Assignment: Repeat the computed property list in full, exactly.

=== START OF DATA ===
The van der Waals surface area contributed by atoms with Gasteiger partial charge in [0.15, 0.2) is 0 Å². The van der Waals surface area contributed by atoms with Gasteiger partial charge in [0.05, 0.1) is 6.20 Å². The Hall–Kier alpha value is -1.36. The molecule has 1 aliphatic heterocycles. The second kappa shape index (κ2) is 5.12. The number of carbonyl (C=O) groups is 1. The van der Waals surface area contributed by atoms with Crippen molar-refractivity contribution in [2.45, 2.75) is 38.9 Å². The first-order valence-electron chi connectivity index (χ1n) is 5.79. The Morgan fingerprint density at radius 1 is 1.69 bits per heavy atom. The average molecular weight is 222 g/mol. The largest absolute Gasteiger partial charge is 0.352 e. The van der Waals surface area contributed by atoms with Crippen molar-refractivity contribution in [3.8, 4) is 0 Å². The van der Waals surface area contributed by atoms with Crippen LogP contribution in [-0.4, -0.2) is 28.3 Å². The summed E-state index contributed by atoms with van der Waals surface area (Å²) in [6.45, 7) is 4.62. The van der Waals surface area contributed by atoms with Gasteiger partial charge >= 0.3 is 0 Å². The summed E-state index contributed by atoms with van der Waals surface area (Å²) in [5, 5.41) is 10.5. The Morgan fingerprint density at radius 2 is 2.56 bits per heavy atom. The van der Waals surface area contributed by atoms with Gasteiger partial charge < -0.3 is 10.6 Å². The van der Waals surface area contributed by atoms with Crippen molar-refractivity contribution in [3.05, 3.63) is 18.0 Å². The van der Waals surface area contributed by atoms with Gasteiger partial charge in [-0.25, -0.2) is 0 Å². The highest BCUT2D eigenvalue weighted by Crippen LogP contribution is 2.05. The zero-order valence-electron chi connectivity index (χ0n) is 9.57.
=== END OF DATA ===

The van der Waals surface area contributed by atoms with Gasteiger partial charge in [0.15, 0.2) is 0 Å². The van der Waals surface area contributed by atoms with Gasteiger partial charge in [0.05, 0.1) is 6.20 Å². The Hall–Kier alpha value is -1.36. The molecule has 1 aliphatic heterocycles. The second kappa shape index (κ2) is 5.12. The number of carbonyl (C=O) groups is 1. The van der Waals surface area contributed by atoms with Crippen molar-refractivity contribution in [2.45, 2.75) is 38.9 Å². The first-order valence-electron chi connectivity index (χ1n) is 5.79. The Morgan fingerprint density at radius 1 is 1.69 bits per heavy atom. The average molecular weight is 222 g/mol. The largest absolute Gasteiger partial charge is 0.352 e. The van der Waals surface area contributed by atoms with Crippen molar-refractivity contribution in [3.8, 4) is 0 Å². The van der Waals surface area contributed by atoms with Crippen LogP contribution in [-0.4, -0.2) is 28.3 Å². The summed E-state index contributed by atoms with van der Waals surface area (Å²) in [6.45, 7) is 4.62. The van der Waals surface area contributed by atoms with Gasteiger partial charge >= 0.3 is 0 Å². The summed E-state index contributed by atoms with van der Waals surface area (Å²) in [5, 5.41) is 10.5. The Morgan fingerprint density at radius 2 is 2.56 bits per heavy atom. The van der Waals surface area contributed by atoms with Gasteiger partial charge < -0.3 is 10.6 Å². The van der Waals surface area contributed by atoms with Crippen molar-refractivity contribution in [3.05, 3.63) is 18.0 Å². The van der Waals surface area contributed by atoms with Gasteiger partial charge in [-0.25, -0.2) is 0 Å². The highest BCUT2D eigenvalue weighted by Crippen LogP contribution is 2.05. The zero-order valence-electron chi connectivity index (χ0n) is 9.57.